“Dougy Style” in Need of Defense

Montreal’s Dierry “Dougy Style” Jean stopped Daniel Ruiz in the fifth round Saturday at the Bell Center, his second win since losing to Lamont “Havoc” Peterson in January. Despite earning a knockout, Jean showed some vulnerability as several times he was an easy target for Ruiz. “Dougy Style’s” porous defense offset his speed and offensive flash, and for a man whose nickname gestures to his dancing ability he often looked flat-footed. Given his nondescript opponent, Jean’s susceptibility to punishment raises questions about whether he can excel against the world’s top lightweights.

Last January Jean faced Peterson in Washington DC. It was a huge opportunity for the Montrealer, for while Peterson’s IBF junior welterweight title was being contested it was the step up in opposition that was truly significant. Jean fought gamely but lost to the bigger, more experienced American by unanimous decision. “Dougy Style” absorbed many big shots in this fight, showed a sturdy chin and some fine handspeed, but he lacked the power to dissuade Peterson from coming forward, and once “Havoc” realized this he began to walk Jean down with impunity. It was not, in any way, a poor performance, but a contest which saw Jean defeated by a fighter with a superior pedigree.

Jean trades with Peterson.
Jean was overpowered by Peterson.

A loss like that should be a good teaching tool for a professional. At boxing’s top level, subtle differences in skill take on great importance because the gap in talent between fighters is small. The Peterson bout should have taught Jean that his defense requires improvement, as too often he was content to simply to cover up with his guard and absorb “Havoc’s” punches, rather than use footwork and upper body movement to avoid punishment. It might have been fatigue, belief in his own chin, or just basic indifference to getting hit, but Jean’s defense looked elementary for a world class fighter.

I write this because Jean has some world class abilities. He has excellent physical tools and is armed with speed and punching power. These are traits that can look spectacular against a weak opponent but against an intelligent and experienced professional speed can be timed and neutralized. This is especially so when a boxer does not throw many punches as, particularly against poor opposition, Jean likes to potshot. His work rate ascends when fights become competitive because he is willing to stand and trade, sometimes haphazardly.

His opponent on Saturday, Mexico’s Daniel Ruiz, is not the most formidable professional. Ruiz’s resume is stocked with the names of middling pros (including that of Mario Perez, who Jean stopped in the eighth round this June) but also includes eight losses. He has 22 knockouts in his 32 wins and has now been stopped five times. Ruiz is the sort of boxer the sport cannot live without, the capable but unthreatening professional who talented pugilists rebound against or use to build their records. It is fighters like Ruiz who allow the machinery of boxing to work.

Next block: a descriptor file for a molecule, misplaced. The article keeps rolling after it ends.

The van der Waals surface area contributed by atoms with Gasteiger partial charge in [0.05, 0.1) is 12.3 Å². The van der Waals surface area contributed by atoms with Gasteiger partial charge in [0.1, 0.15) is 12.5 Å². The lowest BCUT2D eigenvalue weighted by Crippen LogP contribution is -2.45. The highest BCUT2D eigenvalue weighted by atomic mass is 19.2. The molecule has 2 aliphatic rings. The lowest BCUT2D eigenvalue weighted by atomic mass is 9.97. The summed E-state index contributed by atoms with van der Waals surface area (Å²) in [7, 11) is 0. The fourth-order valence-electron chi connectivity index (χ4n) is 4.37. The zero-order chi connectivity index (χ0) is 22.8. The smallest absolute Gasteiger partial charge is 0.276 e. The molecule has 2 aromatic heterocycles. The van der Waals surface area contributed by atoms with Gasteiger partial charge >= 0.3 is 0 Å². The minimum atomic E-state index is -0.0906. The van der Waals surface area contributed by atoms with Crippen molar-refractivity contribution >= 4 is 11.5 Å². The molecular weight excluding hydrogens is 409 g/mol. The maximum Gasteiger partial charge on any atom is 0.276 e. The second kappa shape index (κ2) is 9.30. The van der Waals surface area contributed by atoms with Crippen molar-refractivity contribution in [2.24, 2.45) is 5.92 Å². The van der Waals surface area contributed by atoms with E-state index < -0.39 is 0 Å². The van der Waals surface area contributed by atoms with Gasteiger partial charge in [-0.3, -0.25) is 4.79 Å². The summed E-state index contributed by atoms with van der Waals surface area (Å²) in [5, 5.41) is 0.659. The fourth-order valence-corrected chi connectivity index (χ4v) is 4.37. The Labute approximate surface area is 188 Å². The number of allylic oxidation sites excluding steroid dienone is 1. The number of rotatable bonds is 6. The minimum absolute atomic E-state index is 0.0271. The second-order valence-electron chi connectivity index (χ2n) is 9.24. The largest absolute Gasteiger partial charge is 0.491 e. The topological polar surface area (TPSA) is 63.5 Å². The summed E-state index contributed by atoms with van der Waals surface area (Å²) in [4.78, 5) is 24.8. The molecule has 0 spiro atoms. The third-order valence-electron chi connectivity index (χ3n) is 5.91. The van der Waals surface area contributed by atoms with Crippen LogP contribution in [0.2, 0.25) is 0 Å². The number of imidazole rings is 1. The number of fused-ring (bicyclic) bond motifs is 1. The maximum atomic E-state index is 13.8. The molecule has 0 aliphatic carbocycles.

Jean lands a jab against Ruiz.
Jean snaps home a jab on Ruiz.

On Saturday the Mexican imposed himself with surprising effectiveness. Though it was obvious Jean was the faster, sharper man, Ruiz managed to back him up and land combinations and in these moments Jean’s defensive deficiencies were obvious. It’s as if, once his opponent starts mounting pressure, he is content to push his face down into his guard, remain stationary, and wait for the storm to pass. Perhaps this is just confidence in his own chin, or maybe he’s indifferent to pain, but it’s a tendency that will doom him against a more skillful combination puncher.

There was a strange moment in the fifth after Jean’s first knockdown of Ruiz. A splendid jab to the liver floored the Mexican and it appeared the fight would soon be over. But, rather than finish, Jean allowed Ruiz to slug his way back into the fight. Ruiz even landed an overhand bomb flush on Jean’s face in the middle of the ring, which sent him reeling. Undeterred, “Dougy Style” stalked his opponent to the ropes where a another precise left hand to the liver sent the Mexican to his knee once more and this time Ruiz did not beat the count. It was an atypical stoppage in that the second and final knockdown wasn’t preceded by a barrage by Jean, but by a shift in momentum in which Ruiz managed to fight his way back, albeit momentarily. Jean should have finished more emphatically and not have allowed this shift to happen. A more durable and determined opponent might have taken full advantage.

Jean’s toughness is impressive but his willingness to court danger is also reckless. Perhaps he hasn’t refined his defensive positioning because he’s unconcerned with getting punched in the face. This makes for exciting action but will harm him against the elite. I like Jean because he’s a live fighter with sharp offensive skills. He reminds me of a cobra: his erect posture and lightning punches resemble a snake when it lunges to strike its prey. Metaphorically, however, I might be a little off. Snakes are known for their cunning. Dierry Jean could benefit from exercising the same predatory guile.

– Eliott McCormick

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